Friday, May 29, 2015

Lesson 180 - Parts of the Sentence - Prepositional Phrases

A preposition is a word that begins a prepositional phrase and shows the relationship between its object and another word in the sentence. A preposition must always have an object. A prepositional phrase starts with a preposition, ends with an object, and may have modifiers between the preposition and object of the preposition.

Here is a list of common words that can be used as prepositions: about, above, across, after, against, along, among, around, at, before, behind, below, beneath, beside, besides, between, beyond, but (when it means except), by, concerning, down, during, except, for, from, in, inside, into, like, near, of, off, on, out, outside, over, past, since, through, to, toward, under, until, up, upon, with, within, and without.

These words can be used as other parts of speech. What part of speech it is depends on how it is used in that sentence. Many of the common words used as prepositions can be used as adverbs. They are prepositions if they have an object to complete them. To decide which it is, say the preposition followed by whom or what. If a noun or a pronoun answers the question, the word is a preposition.

Example: The boy stood up and ran down the street. Up what? There is no object; therefore up is not a preposition. Down what? Street answers the question; therefore, down is a preposition. Down the street is the prepositional phrase starting with the preposition down and ending with the object street with a modifier the in between.

A prepositional phrase may be used as an adjective telling which or what kind and modifying a noun or pronoun. An adjective prepositional phrase will come right after the noun or pronoun that it modifies. If there are two adjective phrases together, one will follow the other. A prepositional phrase may be used as an adverb telling how, when, where, how much, and why and modifying the verb and sometimes an adjective. Adverb prepositional phrases can come anywhere in the sentence and can be moved within the sentence without changing the meaning. Only adjective prepositional phrases modify the object of the preposition in another prepositional phrase.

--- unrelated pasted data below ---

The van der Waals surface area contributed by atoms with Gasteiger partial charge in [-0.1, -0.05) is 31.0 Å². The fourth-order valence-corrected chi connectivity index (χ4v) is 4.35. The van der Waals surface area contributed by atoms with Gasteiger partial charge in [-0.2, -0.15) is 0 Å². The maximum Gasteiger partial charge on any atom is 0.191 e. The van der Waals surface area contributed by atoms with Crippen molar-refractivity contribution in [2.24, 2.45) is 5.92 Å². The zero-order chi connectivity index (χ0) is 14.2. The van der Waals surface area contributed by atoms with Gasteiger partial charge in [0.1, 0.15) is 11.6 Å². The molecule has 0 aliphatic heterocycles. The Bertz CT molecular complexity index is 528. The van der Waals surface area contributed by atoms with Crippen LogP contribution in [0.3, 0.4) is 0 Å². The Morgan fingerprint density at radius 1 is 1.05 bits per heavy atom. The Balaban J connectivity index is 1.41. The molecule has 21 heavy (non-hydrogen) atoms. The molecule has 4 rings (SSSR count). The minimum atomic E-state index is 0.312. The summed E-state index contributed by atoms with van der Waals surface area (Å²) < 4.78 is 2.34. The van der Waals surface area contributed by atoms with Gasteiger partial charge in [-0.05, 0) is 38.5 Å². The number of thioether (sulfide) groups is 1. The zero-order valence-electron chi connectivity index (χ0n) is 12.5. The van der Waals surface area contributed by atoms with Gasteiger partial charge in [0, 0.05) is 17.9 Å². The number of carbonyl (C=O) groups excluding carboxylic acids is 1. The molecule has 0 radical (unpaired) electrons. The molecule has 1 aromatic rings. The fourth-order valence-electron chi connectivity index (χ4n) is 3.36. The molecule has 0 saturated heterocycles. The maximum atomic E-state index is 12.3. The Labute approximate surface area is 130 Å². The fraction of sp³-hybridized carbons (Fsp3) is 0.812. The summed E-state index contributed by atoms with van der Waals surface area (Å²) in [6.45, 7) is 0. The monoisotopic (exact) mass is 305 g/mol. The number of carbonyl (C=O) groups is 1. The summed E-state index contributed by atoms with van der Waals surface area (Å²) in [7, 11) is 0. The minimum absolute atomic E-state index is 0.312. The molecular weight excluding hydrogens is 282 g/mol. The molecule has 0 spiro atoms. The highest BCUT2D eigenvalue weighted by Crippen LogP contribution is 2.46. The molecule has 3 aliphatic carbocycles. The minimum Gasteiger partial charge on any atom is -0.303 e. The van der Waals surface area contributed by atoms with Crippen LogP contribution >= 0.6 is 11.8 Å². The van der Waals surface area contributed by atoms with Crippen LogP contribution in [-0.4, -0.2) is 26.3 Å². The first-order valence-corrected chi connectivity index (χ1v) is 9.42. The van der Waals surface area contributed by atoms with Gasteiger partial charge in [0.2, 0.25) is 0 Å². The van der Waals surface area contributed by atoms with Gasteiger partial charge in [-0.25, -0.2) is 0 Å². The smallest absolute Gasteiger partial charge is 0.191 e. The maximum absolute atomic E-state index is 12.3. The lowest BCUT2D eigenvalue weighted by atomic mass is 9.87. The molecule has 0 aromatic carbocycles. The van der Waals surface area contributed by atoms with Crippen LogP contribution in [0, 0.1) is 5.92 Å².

Instructions: Pick out the prepositional phrases in these sentences and tell what they modify.

1. A number of javalinas appeared at the edge of the forest.

2. In the cage we saw a huge jaguar from the jungles of Brazil.

3. Everyone in the class finished the test at the same time.

4. The children were awakened by a sudden clap of loud thunder.

5. You can go to the Jazz game with us.


--For answers scroll down.











Answers:

1. of javalinas modifies the subject "number"/ at the edge modifies the verb "appeared"/ of the forest modifies the object of the preposition "edge"

2. in on cage modifies the verb "saw"/ from the jungles modifies the direct object "jaguar"/ of Brazil modifies the object of the preposition "jungles"

3. in the class modifies the subject "everyone"/ at the same time modifies the verb "finished"

4. by a sudden clap modifies the verb "were awakened"/ of loud thunder modifies the object of the preposition "clap"

5. to the Jazz game/ with us modify the verb "can go"

For your convenience, all of our lessons are available on our website in our lesson archive at http://www.dailygrammar.com/archive.html. Our lessons are also available to purchase in an eBook, a FlipBook, and a Workbook format.

Thursday, May 28, 2015

Lesson 179 - Parts of the Sentence - Prepositional Phrases